Whether it’s on an acoustic or an electric guitar, power chords are one of the first things beginners learn, but they will also be one of the most versatile concepts that you’ll use throughout your guitar journey. Even advanced players use them frequently, and many of your favorite songs were made from them! Although they’re easy to pick up, there is a little bit of background information about them, and by having an understanding of how power chords work, you can use them to their fullest potential.
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What Are Power Chords?
As mentioned before, power chords are one of the first things that beginners will pick up when they start learning how to play the guitar. They are easy to play, but they are integral to many genres, especially within rock music.
They will easily be one of the most useful things to know when playing the instrument!
Power chords consist of two unique notes – the root and the perfect fifth, which is a specific interval. They also sometimes have the octave thrown in there, so sometimes there will be three frets played, but it’s still only two distinct pitches.
You don’t necessarily need to understand the theory behind them to perform power chords on the guitar, but the knowledge certainly helps and will open doors later on. In reality, though, most people just tend to know and get by solely by knowing the power chord shapes which look like this:
You will get a lot of mileage out of these shapes, and some of the greatest riffs of all time are made from power chords. For example, Iron Man by Black Sabbath is a classic example of an iconic riff that’s also one of the first ones that people learn on the guitar.
In addition to the specific notes – the root and fifth, power chords are typically associated with the distorted sound of an electric guitar, and the interval sounds strong if you play them separately.
Think of the first couple of notes in the main melody of the Star Wars title theme composed by John Williams, even played consecutively going from the root to the perfect fifth is a powerful sounding interval. Try it out to see what I mean:
Are Power Chords Really Chords?
In a technical sense, power chords are somewhat of a misnomer in regards to their status as a chord, but over time, it’s been accepted. This section will explain why they aren’t truly chords.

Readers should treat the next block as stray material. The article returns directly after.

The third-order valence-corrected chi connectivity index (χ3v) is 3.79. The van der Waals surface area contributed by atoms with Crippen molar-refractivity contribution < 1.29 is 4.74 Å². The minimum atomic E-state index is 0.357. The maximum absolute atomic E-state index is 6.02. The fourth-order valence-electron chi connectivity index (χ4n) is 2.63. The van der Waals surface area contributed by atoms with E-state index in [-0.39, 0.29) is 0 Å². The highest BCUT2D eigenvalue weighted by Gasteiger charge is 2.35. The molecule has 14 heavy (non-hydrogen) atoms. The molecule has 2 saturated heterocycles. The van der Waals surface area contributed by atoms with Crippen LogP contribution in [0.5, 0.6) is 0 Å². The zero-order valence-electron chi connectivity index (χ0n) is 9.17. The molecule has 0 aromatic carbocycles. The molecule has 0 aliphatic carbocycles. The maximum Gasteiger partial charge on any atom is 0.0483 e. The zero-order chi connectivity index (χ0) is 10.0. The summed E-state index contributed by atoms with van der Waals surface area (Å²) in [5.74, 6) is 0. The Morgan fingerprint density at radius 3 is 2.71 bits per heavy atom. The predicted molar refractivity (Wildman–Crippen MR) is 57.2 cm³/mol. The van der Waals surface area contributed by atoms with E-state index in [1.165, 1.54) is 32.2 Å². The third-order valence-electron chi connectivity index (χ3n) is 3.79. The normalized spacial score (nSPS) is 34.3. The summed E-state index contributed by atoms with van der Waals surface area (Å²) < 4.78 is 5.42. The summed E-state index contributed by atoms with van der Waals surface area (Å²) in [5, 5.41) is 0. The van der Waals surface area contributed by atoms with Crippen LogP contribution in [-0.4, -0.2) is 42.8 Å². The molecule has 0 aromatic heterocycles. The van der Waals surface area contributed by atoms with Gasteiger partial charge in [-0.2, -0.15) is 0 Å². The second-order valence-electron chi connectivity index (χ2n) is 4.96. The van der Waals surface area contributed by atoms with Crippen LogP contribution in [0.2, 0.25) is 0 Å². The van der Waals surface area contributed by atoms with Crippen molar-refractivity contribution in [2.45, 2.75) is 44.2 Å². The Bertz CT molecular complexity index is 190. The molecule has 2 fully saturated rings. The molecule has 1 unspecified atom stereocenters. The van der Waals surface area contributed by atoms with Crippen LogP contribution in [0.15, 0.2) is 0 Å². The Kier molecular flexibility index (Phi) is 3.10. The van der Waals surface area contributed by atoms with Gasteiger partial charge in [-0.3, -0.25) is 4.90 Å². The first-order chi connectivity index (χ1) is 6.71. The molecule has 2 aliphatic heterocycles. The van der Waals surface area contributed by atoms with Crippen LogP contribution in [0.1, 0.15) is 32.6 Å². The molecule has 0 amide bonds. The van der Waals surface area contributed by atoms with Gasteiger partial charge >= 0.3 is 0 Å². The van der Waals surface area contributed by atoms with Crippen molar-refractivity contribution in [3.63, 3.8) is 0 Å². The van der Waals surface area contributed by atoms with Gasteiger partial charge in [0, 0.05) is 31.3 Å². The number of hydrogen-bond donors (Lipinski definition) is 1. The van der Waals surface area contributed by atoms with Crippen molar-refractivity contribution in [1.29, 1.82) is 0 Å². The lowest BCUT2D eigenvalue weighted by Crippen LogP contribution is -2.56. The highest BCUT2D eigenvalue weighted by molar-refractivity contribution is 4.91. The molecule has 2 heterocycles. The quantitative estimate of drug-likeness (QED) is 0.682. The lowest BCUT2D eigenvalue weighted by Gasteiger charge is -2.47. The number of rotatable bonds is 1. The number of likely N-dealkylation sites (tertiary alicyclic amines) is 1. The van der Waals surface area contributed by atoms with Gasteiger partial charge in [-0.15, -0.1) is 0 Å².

These “chords” are actually known as “dyads,” which imply two pitches being played together, not just the root and fifth, which is what makes a power chord. The power chords are only one of many possible dyads that can be played on an instrument. On a piece of music, they will often be written out as C5, G5, D5, etc. or C(no3), G(no3), D(no3), and so on. Because of this, you’ll sometimes see them called five or fifth chords, too.
Normally, chords require three distinct pitches to be played – the root, the third, and the fifth. This is known as a triad, and if you want to learn more about these, I’ve written a thorough guide about those too!
The main difference here is the third is present, but depending on which one you’re working with, this is how you get major and minor chords. There are major thirds and minor thirds, and this is determined by the key you are in.
Power chords are missing that “third” interval which gives a true chord it’s defining qualities, and this is also why they’re also referred to as a five chord. Despite having a reputation for being strong and effective sounding, power chords are not major nor minor. However, because they are neutral, they can be used in place of major and minor chords to great effect.
In the next section, I will elaborate some more on this.
How Power Chords Are Used
As mentioned earlier, power chords are super versatile things you can play on the guitar, and it’s impossible to count how many riffs have been made solely from the use of them.
With them, the opportunities are endless, and both simple and complex ideas can be used just by using them!
You can make some cool riffs without knowing any theory at all and playing with the shapes and trusting your ear.
However, if you want to stay in key, it’s a good idea to know a little bit about music theory, so you know what specific power chords will work for the situation you are in.
For this, you’ll want to be able to list the notes of the key you are in and become familiar with the chord progression formulas for major and minor keys, which are often listed as Roman numerals; capitalized numerals imply major chords and lower-case ones are minor chords.